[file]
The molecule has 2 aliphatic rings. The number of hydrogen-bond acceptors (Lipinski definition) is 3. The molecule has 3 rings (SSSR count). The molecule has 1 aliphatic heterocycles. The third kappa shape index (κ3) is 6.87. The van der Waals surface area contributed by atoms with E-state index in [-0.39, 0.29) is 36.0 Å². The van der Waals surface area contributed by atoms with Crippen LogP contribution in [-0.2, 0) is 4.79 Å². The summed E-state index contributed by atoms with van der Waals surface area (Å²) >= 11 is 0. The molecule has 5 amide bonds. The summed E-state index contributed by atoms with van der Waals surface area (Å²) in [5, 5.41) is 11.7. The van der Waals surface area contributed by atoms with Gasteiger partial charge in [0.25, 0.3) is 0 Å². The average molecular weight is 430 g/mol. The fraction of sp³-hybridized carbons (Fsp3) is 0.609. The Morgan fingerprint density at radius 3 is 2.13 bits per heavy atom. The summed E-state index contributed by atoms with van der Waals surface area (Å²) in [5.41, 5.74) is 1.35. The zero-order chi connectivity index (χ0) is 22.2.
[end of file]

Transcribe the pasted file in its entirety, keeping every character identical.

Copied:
The molecule has 2 aliphatic rings. The number of hydrogen-bond acceptors (Lipinski definition) is 3. The molecule has 3 rings (SSSR count). The molecule has 1 aliphatic heterocycles. The third kappa shape index (κ3) is 6.87. The van der Waals surface area contributed by atoms with E-state index in [-0.39, 0.29) is 36.0 Å². The van der Waals surface area contributed by atoms with Crippen LogP contribution in [-0.2, 0) is 4.79 Å². The summed E-state index contributed by atoms with van der Waals surface area (Å²) >= 11 is 0. The molecule has 5 amide bonds. The summed E-state index contributed by atoms with van der Waals surface area (Å²) in [5, 5.41) is 11.7. The van der Waals surface area contributed by atoms with Gasteiger partial charge in [0.25, 0.3) is 0 Å². The average molecular weight is 430 g/mol. The fraction of sp³-hybridized carbons (Fsp3) is 0.609. The Morgan fingerprint density at radius 3 is 2.13 bits per heavy atom. The summed E-state index contributed by atoms with van der Waals surface area (Å²) in [5.41, 5.74) is 1.35. The zero-order chi connectivity index (χ0) is 22.2.